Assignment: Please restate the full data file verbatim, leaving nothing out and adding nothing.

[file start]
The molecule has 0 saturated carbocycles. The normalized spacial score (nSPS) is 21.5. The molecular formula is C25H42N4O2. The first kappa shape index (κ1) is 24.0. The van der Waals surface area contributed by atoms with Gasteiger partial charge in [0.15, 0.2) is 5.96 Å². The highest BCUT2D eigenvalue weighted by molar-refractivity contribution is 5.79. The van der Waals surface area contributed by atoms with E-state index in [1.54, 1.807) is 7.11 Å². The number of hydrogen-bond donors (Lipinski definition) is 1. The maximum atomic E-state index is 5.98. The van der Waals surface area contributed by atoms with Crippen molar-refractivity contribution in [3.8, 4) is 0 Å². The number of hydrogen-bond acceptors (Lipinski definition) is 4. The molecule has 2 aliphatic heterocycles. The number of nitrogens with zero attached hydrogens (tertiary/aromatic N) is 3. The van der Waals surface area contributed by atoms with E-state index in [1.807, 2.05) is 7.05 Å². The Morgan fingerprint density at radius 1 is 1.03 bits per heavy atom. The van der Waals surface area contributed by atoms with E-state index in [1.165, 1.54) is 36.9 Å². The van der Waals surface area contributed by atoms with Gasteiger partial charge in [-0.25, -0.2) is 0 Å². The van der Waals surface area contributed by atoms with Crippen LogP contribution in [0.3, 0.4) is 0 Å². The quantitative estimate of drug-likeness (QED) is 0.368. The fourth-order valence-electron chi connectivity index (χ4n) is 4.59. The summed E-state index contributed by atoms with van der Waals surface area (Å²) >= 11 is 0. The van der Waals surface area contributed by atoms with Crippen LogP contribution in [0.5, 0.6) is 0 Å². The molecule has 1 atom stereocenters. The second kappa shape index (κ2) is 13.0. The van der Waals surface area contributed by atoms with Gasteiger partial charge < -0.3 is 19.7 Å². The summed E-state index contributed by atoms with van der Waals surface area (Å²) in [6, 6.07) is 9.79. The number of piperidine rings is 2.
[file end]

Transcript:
The molecule has 0 saturated carbocycles. The normalized spacial score (nSPS) is 21.5. The molecular formula is C25H42N4O2. The first kappa shape index (κ1) is 24.0. The van der Waals surface area contributed by atoms with Gasteiger partial charge in [0.15, 0.2) is 5.96 Å². The highest BCUT2D eigenvalue weighted by molar-refractivity contribution is 5.79. The van der Waals surface area contributed by atoms with E-state index in [1.54, 1.807) is 7.11 Å². The number of hydrogen-bond donors (Lipinski definition) is 1. The maximum atomic E-state index is 5.98. The van der Waals surface area contributed by atoms with Crippen molar-refractivity contribution in [3.8, 4) is 0 Å². The number of hydrogen-bond acceptors (Lipinski definition) is 4. The molecule has 2 aliphatic heterocycles. The number of nitrogens with zero attached hydrogens (tertiary/aromatic N) is 3. The van der Waals surface area contributed by atoms with E-state index in [1.807, 2.05) is 7.05 Å². The Morgan fingerprint density at radius 1 is 1.03 bits per heavy atom. The van der Waals surface area contributed by atoms with E-state index in [1.165, 1.54) is 36.9 Å². The van der Waals surface area contributed by atoms with Gasteiger partial charge in [-0.25, -0.2) is 0 Å². The van der Waals surface area contributed by atoms with Crippen LogP contribution in [0.3, 0.4) is 0 Å². The quantitative estimate of drug-likeness (QED) is 0.368. The fourth-order valence-electron chi connectivity index (χ4n) is 4.59. The summed E-state index contributed by atoms with van der Waals surface area (Å²) >= 11 is 0. The van der Waals surface area contributed by atoms with Crippen LogP contribution in [0.5, 0.6) is 0 Å². The molecule has 1 atom stereocenters. The second kappa shape index (κ2) is 13.0. The van der Waals surface area contributed by atoms with Gasteiger partial charge < -0.3 is 19.7 Å². The summed E-state index contributed by atoms with van der Waals surface area (Å²) in [6, 6.07) is 9.79. The number of piperidine rings is 2.